WAUSAU - Canoeing with a friend on the weekend can serve as a great way to relax.
But this weekend in Wausau, canoeing was everything but peaceful.
The Whitewater Park played host to the Open Canoe Nationals.
The course had a fast water current with rocks and other obstacle.
Competitors from around the world tried to navigate the stretch.
Canadians Paul and Willa Mason use canoeing to bond as a family.
They think this is the toughest course in the country.
"Especially tandem it's really hard to get both people through the gate and not hit it with your stern," Paul Mason said. "You will see us all looking back as we go through, so it is very challenging, probably the hardest we've been to."
The events consisted of men’s, women’s, and mixed classes for both tandem and solo canoes.
John Kazimierczyk has canoed for 37 years. He believes the sport is always looking for new people.
"Start with a canoe club, and dont be afraid to get wet and dont be afaid to make mistakes the first time you try it," Kazimierczyk said. "Its fun, you have to do it for fun."
The next event at the Whitewater park will be in August.
That event will include freestyle canoeing with paddlers doing flips and twists throughout the course.
MADISON - A federal appeals court has upheld Republican Gov. Scott Walker's public union restrictions.
The restrictions stripped most public workers of nearly all their collective bargaining rights. Two unions representing city of Madison and Dane County public workers filed a lawsuit in 2011 alleging the law violated their right to freely assembly and equal protection.
U.S. District Judge William Conley found the restrictions constitutional in September. A three-judge appeals panel affirmed Conley's ruling Friday, saying the U.S. Constitution doesn't require the state to maintain policies that allow certain associations to thrive.
Wisconsin Attorney General J.B. Van Hollen calls the ruling ``a victory for the law and for Wisconsin taxpayers.''
An attorney for the unions tells the Milwaukee Journal Sentinel he needs to talk to his clients before deciding whether to appeal.
MERRILL - When you think of movies you probably think of Hollywood, but one man from Northcentral Wisconsin is bringing his feature film to the local screen.
Wausau’s Jarrod Crooks not only makes movies, but he also stars in them.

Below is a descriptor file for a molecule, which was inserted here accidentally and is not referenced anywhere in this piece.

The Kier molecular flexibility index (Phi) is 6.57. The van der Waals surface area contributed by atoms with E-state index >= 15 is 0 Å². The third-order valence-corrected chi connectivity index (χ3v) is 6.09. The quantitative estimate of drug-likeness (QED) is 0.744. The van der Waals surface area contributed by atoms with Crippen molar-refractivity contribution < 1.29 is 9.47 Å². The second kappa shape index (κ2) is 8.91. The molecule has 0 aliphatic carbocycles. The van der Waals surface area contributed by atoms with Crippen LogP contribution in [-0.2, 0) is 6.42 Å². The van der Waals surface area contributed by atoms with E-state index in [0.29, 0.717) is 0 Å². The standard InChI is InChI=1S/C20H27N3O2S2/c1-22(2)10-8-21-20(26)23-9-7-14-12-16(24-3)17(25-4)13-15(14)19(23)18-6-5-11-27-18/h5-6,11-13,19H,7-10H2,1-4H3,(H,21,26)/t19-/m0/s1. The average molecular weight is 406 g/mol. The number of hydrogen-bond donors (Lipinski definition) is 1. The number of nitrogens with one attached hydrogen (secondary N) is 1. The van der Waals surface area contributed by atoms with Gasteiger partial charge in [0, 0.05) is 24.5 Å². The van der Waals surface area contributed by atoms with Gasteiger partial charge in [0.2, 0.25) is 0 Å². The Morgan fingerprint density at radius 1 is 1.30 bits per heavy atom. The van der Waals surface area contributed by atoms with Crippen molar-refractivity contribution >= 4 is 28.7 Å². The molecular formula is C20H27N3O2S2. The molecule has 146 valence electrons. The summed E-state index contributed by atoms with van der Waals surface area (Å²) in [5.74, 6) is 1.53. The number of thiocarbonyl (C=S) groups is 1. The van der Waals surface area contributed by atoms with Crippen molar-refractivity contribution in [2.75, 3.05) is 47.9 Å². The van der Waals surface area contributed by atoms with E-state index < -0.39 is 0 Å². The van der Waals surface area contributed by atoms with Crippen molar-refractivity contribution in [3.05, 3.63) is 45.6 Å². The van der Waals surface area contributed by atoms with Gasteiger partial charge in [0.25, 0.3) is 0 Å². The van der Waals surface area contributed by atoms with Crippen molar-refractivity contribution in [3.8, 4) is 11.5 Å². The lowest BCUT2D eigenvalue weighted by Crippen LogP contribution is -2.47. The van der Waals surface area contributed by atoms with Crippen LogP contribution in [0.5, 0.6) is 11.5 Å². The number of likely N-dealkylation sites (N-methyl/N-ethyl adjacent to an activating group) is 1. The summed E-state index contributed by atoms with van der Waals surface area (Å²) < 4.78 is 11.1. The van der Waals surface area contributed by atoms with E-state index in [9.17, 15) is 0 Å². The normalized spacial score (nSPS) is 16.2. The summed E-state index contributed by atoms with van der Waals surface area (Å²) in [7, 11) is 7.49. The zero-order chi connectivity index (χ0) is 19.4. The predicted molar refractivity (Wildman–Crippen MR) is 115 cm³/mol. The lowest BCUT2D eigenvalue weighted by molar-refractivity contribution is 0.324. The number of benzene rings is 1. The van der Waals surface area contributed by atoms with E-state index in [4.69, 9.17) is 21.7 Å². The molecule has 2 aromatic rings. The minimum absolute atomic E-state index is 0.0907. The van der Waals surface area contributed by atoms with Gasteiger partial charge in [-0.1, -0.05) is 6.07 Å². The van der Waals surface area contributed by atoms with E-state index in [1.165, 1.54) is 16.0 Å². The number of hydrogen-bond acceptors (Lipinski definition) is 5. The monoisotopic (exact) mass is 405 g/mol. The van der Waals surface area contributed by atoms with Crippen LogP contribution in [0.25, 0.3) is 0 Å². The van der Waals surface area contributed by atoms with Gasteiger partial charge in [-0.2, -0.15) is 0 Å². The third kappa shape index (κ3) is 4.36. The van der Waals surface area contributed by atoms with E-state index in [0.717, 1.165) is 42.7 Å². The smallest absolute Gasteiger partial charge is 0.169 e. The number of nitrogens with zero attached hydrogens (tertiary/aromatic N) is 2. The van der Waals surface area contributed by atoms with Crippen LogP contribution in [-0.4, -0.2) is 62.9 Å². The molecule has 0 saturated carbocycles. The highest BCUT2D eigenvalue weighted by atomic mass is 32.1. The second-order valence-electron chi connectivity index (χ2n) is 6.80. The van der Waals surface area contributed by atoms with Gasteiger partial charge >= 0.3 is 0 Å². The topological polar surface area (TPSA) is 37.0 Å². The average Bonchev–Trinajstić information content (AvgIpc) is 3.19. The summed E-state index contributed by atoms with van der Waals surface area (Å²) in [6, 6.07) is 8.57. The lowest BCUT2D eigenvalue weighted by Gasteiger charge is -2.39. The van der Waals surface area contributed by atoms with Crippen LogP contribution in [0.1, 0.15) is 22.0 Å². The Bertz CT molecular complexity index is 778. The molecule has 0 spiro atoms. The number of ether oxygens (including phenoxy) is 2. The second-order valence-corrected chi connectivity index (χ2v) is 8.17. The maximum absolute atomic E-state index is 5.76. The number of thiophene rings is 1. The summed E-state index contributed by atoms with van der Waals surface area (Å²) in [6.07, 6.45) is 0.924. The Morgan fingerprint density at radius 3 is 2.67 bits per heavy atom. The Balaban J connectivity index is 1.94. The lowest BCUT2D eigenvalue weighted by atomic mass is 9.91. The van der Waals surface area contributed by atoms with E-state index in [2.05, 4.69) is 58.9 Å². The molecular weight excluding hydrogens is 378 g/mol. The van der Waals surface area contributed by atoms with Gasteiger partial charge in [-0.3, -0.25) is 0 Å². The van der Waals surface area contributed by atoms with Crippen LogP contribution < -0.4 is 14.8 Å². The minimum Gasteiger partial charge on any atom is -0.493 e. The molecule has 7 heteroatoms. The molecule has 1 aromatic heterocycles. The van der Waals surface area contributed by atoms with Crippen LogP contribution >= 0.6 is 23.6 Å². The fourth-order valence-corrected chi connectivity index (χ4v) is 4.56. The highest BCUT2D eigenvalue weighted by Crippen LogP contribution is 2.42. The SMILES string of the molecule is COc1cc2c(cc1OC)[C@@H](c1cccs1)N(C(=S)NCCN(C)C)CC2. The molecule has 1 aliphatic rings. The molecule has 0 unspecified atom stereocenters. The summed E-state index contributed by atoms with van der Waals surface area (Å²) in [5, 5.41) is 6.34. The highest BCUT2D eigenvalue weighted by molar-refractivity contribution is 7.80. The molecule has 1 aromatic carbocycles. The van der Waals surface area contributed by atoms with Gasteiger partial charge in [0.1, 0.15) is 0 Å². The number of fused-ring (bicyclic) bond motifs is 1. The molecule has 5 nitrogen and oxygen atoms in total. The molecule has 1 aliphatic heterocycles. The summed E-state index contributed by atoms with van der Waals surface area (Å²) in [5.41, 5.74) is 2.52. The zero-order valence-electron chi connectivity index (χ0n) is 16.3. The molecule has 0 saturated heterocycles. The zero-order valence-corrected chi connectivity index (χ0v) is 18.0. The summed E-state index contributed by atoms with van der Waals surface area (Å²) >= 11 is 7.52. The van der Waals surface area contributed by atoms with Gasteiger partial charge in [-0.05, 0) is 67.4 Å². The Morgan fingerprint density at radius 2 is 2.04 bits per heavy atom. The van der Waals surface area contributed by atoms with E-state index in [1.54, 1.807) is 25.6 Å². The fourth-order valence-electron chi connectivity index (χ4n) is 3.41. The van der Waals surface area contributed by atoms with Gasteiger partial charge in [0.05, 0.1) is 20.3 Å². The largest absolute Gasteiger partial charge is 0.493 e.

His latest film, "Dispatched" is based off the Elvis Presley movie, “Girl Happy,” says filmmaker Jarrod Crooks. “My character Jake is sent to go watch my bosses daughter while she’s on vacation with a friend. Then an old enemy is kind of after him while he’s on vacation, so some things happen.”
Crooks made, "Dispatched" on a $5,000 budget and it’s full of romance, action, and comedy.
“My buddy would joke with me, ‘why don’t you just pick one genre man and then just go with it'," says Crooks. "I’m like because I want to make this movie how I want to make It'." "I actually like romantic comedies, I think they’re kind of fun, and I think they’re cute. I like action films because I’m a guy, and I like comedy because Jim Carey is great.”
Crooks is only 28 and has already made 4 feature films. His passion started when he was 12 years old.
“I went over to my friend’s house and he had a video camera. I was like oh we should make a movie, and at that time I was really into, “Wishbone,” says Crooks.
“We’d always remake our own literature pieces. Then I saw my first Jackie Chan movie and I’m like, alright it’s settled we’re doing action films from now on," says Crooks. “From then on it was just a love affair with the filmmaking.”
His latest film will be shown at the Cosmo Theatre in Merrill on Saturday at 5pm.
“The fact that I’m bringing it to central Wisconsin is great because this is where I grew up," says Crooks. "All my family and friends get to see it, so I’m very excited about that and you get to see yourself on the big screen what’s better than that.”
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